The National DES Education Program: effectiveness of the California Health Provider Intervention

Academic detailing may increase physician knowledge and history taking practice

imahe of Health-Services provider
Men and Women who were exposed to DES are at higher risk for developing cancers compared to people who were not exposed to DES.

This 2002 research study explored the effectiveness of academic detailing on physician knowledge and practices related to preventative care for women exposed to synthetic estrogen (DES).

Physician participants were visited by a trained physician and received educational materials, management guidelines, chart reminders, medical history forms, office posters and brochures. They were informed about the reasons of why it was important to take a DES history. A lecture was featured to introduce the goals of this educational program to the participants. Physicians took a pre-intervention and post-intervention test that evaluated the change in their knowledge. To help assess study outcomes, patients likewise engaged in pre-intervention and post intervention surveys. While the study relied on self-reported outcome measures, the results revealed that academic detailing may increase physician knowledge and history taking practice.

Abstract

BACKGROUND
Diethylstilbestrol (DES), a synthetic estrogen prescribed during pregnancy between 1938 and 1971, was later shown to have serious health effects, including higher risks of cancer in daughters and mothers. The authors report results of an intervention to increase health care providers’ awareness of preventive care for women exposed to DES before birth.

METHODS
A controlled trial enrolled 20 to 25 health care providers in each of three communities to test the effectiveness of an academic detailing intervention. Outcomes (knowledge, routine screening) were assessed by provider questionnaires and patient surveys.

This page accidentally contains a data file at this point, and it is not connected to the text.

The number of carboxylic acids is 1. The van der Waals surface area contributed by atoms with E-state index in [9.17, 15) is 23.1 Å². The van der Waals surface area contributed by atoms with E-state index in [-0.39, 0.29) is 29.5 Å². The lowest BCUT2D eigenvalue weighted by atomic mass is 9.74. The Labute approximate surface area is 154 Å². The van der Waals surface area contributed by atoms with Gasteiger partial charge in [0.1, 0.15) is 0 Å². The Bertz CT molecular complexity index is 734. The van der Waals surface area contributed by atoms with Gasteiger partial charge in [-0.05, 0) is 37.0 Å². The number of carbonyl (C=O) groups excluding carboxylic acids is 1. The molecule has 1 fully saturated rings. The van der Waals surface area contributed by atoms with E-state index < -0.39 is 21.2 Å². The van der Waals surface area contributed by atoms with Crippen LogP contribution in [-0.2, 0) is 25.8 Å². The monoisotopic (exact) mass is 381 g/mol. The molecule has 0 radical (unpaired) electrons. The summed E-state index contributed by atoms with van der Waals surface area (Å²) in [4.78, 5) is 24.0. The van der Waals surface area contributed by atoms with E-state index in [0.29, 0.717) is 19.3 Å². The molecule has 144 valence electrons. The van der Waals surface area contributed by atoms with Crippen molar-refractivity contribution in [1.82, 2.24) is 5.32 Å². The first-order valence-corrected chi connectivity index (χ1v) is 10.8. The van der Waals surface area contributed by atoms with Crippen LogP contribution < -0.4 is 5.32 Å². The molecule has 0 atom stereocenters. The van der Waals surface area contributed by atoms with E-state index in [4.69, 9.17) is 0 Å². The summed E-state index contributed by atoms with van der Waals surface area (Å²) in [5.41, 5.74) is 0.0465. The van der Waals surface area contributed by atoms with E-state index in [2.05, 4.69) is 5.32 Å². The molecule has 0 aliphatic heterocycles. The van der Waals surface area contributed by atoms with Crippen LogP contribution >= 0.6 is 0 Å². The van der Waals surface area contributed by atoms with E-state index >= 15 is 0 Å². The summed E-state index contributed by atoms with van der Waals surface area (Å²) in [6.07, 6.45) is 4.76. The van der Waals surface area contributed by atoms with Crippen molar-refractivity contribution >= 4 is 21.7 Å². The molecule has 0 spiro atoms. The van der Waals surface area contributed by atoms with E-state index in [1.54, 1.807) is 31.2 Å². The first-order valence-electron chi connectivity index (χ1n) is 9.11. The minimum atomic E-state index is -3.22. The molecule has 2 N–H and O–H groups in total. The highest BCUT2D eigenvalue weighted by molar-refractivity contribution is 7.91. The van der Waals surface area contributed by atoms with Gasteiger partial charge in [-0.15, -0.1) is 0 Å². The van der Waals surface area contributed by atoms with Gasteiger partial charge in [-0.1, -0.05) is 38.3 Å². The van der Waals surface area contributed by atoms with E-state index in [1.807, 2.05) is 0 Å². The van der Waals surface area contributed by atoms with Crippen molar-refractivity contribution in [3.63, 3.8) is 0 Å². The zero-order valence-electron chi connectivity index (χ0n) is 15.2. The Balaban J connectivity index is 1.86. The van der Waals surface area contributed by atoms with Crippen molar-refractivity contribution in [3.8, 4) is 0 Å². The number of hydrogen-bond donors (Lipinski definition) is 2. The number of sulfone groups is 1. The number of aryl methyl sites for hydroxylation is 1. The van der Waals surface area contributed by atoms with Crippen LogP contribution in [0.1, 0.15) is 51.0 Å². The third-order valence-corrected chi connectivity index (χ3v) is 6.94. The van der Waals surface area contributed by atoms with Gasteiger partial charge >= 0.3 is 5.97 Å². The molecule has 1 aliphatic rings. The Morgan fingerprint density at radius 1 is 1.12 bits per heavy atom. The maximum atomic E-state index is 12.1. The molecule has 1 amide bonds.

RESULTS
DES knowledge, familiarity with national guidelines, and screening for exposure increased significantly in the intervention communities but not in the control communities. The intervention effect for DES screening was significant (p = 0.01). Patient surveys confirmed provider self-report.

CONCLUSION
Academic detailing can increase DES knowledge and history taking among primary care providers. This intervention could be disseminated to increase knowledge of DES preventive care.

Sources and more information
  • The National DES Education Program: Effectiveness of the California Health Provider Intervention, American Board of Medical Specialties, 04/2002.
  • The National DES Education Program: effectiveness of the California Health Provider Intervention, Journal of cancer education: the official journal of the American Association for Cancer Education, NCBI PMID:12000106, 2002 Spring.
  • NATIONAL DES EDUCATIONAL PROGRAM FOR HEALTH PROFESSIONALS AND THE PUBLIC, NIH Guide, Volume 22, Number 15, April 16, 1993.
More DES DiEthylStilbestrol Resources

Author: DES Daughter

Activist, blogger and social media addict committed to shedding light on a global health scandal and dedicated to raise DES awareness.

Have your say! Share your views

Fill in your details below or click an icon to log in:

WordPress.com Logo

You are commenting using your WordPress.com account. Log Out /  Change )

Google photo

You are commenting using your Google account. Log Out /  Change )

Twitter picture

You are commenting using your Twitter account. Log Out /  Change )

Facebook photo

You are commenting using your Facebook account. Log Out /  Change )

Connecting to %s

This site uses Akismet to reduce spam. Learn how your comment data is processed.